Paul Gaustad has been skating with the Nashville Predators the last two days and is due to come back from his upper-body injury soon, possibly in time for tomorrow’s game against the Phoenix Coyotes. That means the team is going to have to make another roster move – and when they do, they need to move somebody other than forward Bobby Butler.
The Nashville Predators originally acquired Butler on waivers from the New Jersey Devils on March 4th. He didn’t play in that night’s 5-1 loss to the Los Angeles Kings, but he has played in every single game for the Preds since then. The offense had struggled up to that point, averaging just 2.04 goals per game. In the nine contests since Butler’s arrival, the team has averaged 3.67 goals per game.
Obviously, not all of that jump in production is directly due to Bobby Butler himself. He averages about 12:15 TOI per game playing on the third line, and he didn’t leave a mark on the scoresheet until his sixth game with the team. Even now he has just four assists. To say that he’s responsible for the sudden hop in the Predators’ step would be misleading at best.
What Butler has done, though, is provide something the Predators have been lacking in the bottom six for some time: a combination of defensive responsibility and the ability to create space. Perhaps most importantly to the defensively-minded Nashville game plan, he plays bigger than his 6’0” frame. “His game is really growing on us,” Preds associate coach Peter Horachek recently told the Tennessean. “He competes. He’s not a big guy, but he competes in a real strong way.”
That “compete level” was on display when he notched his first point with the Nashville Predators on a late goal by Roman Josi that gave the Preds a lifeline in their March 17th loss to the Edmonton Oilers:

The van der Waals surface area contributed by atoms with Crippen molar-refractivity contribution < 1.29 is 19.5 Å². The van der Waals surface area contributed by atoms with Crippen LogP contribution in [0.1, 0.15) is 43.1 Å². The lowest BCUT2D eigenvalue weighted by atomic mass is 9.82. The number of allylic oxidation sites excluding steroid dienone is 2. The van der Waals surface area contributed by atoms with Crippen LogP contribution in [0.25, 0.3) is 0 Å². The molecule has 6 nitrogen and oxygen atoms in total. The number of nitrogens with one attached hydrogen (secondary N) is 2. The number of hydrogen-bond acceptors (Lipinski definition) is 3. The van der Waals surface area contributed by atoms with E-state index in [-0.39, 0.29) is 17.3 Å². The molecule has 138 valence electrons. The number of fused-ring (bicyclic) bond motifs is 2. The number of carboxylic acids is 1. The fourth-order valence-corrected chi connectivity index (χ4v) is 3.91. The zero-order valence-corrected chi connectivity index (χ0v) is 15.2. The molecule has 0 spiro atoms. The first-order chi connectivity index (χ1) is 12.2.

Butler also slots in on the power play. He made the Columbus penalty killers look terrible over the weekend on this Shea Weber goal:
Both of these replays show how Butler’s penchant for drawing the opposing defense to him gives Nashville’s offensive-minded blueliners valuable time to set up further back in the zone. Given how important goals by defensemen have historically been for Nashville’s bottom line, that’s a highly valuable trait to have in a lower-line forward.
As one of the last players added, Bobby Butler is one of the more likely to be moved as injured players return to the team simply because he hasn’t been with the team that long. That would require placing him on waivers, though, and the chances that he would clear are pretty low. Moving another player would be a lower-risk now that Butler proven he has some value to the organization. (For instance, Chris Mueller, who’s been playing Gaustad’s fourth-line center role, could be sent to Milwaukee without being exposed to waivers.) Keeping Butler in the mix would give the Predators a little bit more depth, allowing some of the younger talent in Milwaukee more time to develop before being called upon to help the big club.